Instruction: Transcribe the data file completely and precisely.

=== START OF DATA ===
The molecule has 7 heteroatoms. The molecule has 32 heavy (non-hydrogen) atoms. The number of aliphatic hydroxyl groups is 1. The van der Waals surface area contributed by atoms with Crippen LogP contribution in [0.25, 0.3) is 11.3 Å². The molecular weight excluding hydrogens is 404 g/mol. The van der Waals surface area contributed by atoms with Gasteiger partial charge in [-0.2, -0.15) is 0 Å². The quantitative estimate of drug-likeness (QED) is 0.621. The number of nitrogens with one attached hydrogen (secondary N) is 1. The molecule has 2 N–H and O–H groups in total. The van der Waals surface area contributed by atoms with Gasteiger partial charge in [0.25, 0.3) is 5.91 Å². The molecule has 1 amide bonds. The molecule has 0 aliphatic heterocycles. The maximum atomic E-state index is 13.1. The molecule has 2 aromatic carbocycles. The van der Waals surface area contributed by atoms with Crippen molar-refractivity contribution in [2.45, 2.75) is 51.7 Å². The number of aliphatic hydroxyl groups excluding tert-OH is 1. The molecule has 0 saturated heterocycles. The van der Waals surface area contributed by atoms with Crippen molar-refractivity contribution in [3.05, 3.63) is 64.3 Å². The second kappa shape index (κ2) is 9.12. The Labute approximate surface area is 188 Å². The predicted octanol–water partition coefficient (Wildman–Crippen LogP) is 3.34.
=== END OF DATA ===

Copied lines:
The molecule has 7 heteroatoms. The molecule has 32 heavy (non-hydrogen) atoms. The number of aliphatic hydroxyl groups is 1. The van der Waals surface area contributed by atoms with Crippen LogP contribution in [0.25, 0.3) is 11.3 Å². The molecular weight excluding hydrogens is 404 g/mol. The van der Waals surface area contributed by atoms with Gasteiger partial charge in [-0.2, -0.15) is 0 Å². The quantitative estimate of drug-likeness (QED) is 0.621. The number of nitrogens with one attached hydrogen (secondary N) is 1. The molecule has 2 N–H and O–H groups in total. The van der Waals surface area contributed by atoms with Gasteiger partial charge in [0.25, 0.3) is 5.91 Å². The molecule has 1 amide bonds. The molecule has 0 aliphatic heterocycles. The maximum atomic E-state index is 13.1. The molecule has 2 aromatic carbocycles. The van der Waals surface area contributed by atoms with Crippen molar-refractivity contribution in [2.45, 2.75) is 51.7 Å². The number of aliphatic hydroxyl groups excluding tert-OH is 1. The molecule has 0 saturated heterocycles. The van der Waals surface area contributed by atoms with Crippen molar-refractivity contribution in [3.05, 3.63) is 64.3 Å². The second kappa shape index (κ2) is 9.12. The Labute approximate surface area is 188 Å². The predicted octanol–water partition coefficient (Wildman–Crippen LogP) is 3.34.